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Has anyone used Data Domain storage for SQL 2008 backups? Expand / Collapse
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Posted Tuesday, February 19, 2013 11:57 AM
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Forgot to mention one detail. I copy from server to Data Domain, so the server's NIC is a GB NIC, and I'm slowed by the network link from those servers to the Data Domain location, which is 1/2 mile away at another building. That is definitely something to consider.

I think mine is a fibre link, so I'm probably not losing that much, it is actually pretty quick.

But, I would think I would have a tough time with a 1TB file!

I mitigate my large backups by backing up to the owning server, then copying to the Data Domain. You could go directly to the Data Domain if it was so big you don't have the room to go first to the server. Going directly would then definitely be restricted by the network link speed.

You could do Full backups once a week, with nightly incrementals, that would make it faster, unless a large percentage of the records are modified (directly, with page-splits, etc.).
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Posted Wednesday, May 8, 2013 9:21 AM
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We've implemented Data Domain backups for our SQL Servers when running in standalone mode. We are able to script it using xp_cmdshell in an agent job so that it mounts the disk, writes the backup, and then unmounts the disk.

The original poster asked about using this with a SQL Server cluster, which it doesn't appear anyone answered. We are looking to do the same, and if anyone has had any experience, please let me know.
Post #1450646
Posted Wednesday, May 8, 2013 1:42 PM
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We've implemented the data domain with a good amount of success. At first, the SAN admin wanted to remove tlog and full backup scheduling from SQL Agent and use the EMC Networker software to control this. After some questions regarding the viability of the backups in the event of Networker issues, we decided that adding another layer of complexity to the backups wasnt ideal for us. We implemented the data domain by hanging a windows file share off of the appliance so that the SQL server would see if just like any other file share. Since we were already using Ola Hallengren's maintenance scripts to backup our databases, all we had to do was change the directory the script was pointing to.
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Posted Thursday, May 9, 2013 4:39 PM
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cmarkowi (5/8/2013)
The original poster asked about using this with a SQL Server cluster, which it doesn't appear anyone answered. We are looking to do the same, and if anyone has had any experience, please let me know.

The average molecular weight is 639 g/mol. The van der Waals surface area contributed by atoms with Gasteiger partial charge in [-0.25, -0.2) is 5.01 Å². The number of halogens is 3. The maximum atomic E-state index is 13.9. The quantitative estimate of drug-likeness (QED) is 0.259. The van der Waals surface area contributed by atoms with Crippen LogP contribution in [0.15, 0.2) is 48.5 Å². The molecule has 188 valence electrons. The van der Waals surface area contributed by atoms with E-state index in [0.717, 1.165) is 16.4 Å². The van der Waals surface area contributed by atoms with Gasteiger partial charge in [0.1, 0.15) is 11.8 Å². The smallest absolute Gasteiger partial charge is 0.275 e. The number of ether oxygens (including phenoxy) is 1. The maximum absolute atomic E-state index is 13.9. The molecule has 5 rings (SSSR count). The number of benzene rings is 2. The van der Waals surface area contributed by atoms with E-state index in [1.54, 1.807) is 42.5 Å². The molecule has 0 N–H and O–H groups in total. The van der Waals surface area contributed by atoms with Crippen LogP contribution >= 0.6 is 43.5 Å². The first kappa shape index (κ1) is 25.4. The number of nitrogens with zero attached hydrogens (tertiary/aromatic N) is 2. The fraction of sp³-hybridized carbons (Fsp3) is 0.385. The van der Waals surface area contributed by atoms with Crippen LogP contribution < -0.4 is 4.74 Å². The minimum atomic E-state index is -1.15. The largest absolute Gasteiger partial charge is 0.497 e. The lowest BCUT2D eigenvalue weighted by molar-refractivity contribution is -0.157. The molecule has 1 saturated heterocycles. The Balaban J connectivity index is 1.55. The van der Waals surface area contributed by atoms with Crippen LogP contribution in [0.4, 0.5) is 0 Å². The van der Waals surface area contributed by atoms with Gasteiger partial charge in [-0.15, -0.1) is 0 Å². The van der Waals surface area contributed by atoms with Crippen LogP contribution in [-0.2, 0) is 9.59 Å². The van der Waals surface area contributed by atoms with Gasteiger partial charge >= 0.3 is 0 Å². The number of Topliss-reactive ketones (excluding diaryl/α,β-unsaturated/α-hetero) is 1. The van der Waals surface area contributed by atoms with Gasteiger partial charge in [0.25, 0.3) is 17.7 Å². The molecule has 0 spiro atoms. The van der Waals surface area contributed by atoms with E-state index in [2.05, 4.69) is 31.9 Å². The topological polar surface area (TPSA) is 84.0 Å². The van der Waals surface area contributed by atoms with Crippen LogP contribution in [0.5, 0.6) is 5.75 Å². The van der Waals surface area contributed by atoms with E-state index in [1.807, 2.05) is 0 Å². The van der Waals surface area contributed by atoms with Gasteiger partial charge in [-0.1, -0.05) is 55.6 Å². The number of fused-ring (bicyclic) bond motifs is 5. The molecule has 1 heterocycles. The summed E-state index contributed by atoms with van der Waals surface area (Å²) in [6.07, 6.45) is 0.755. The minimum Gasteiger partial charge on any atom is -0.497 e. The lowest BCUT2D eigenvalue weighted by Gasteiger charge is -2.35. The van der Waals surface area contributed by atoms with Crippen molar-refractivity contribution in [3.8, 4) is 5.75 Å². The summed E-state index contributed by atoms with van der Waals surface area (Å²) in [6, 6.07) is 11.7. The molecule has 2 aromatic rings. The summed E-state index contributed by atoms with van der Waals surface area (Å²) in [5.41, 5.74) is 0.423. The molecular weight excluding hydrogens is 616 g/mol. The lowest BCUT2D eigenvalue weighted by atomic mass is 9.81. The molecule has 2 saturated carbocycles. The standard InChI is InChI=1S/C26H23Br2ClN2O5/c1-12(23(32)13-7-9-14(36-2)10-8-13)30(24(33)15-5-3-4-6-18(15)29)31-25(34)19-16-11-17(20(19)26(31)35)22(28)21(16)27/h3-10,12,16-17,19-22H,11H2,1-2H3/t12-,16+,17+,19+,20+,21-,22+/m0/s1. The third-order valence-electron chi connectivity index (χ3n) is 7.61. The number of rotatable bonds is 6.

When I posted the original message, I didn't know much about Data Domain. Since that time, we have implemented Data Domain for all of our cluster and standalone backups. Initially, we had lots of vendor problems in getting security implemented using Active Directory. However, once we finally got past that (which took literally months), we've had to revert back to file share backups from time to time when Data Domain patches had issues. (It's a site standard to patch everything often and quickly.) However, Data Domain has been reliable for the last 6 months or so.

Instead of using xp_cmdshell (which has security issues), we chose to use a PowerShell script (launched by Task Scheduler) which calls the TSQL "backup database" command using sqlcmd.exe. (By the way, we had issues with the PowerShell 2.0 invoke-command verb because we could not trap backup errors reliably using it. "$?" seems to trap errors from sqlcmd.exe reliably.)

We have the same script scheduled on all nodes in the cluster, and the script checks to see if a given instance is running on that particular node before it backs it up. That way, we avoid backing up the same instance multiple times from Task Scheduler.

We have over 20 instances writing their backups to Data Domain. Most instances execute a full backup once a week and hourly incremental backups throughout the week. We also have a script that tests the backups (via PowerShell, sqlcmd.exe, and TSQL "restore database") from each instance once a week. A backup set often has 80+ transaction logs, and we have not had any significant issues with restores. When we have an backup or restore issue, it is usually caused by a network glitch.

In our experience, Windows file share performance is faster than Data Domain performance, which makes sense because file shares are not performing de-duplication, but Data Domain makes sense for our configuration.

By the way, we use UNC (\\data_domain_server_name\share_name) in our SQL Server backups, rather than mapped drive letters. We had all sorts of headache trying to use mapped drive letters, but UNC fixed that fairly reliably.



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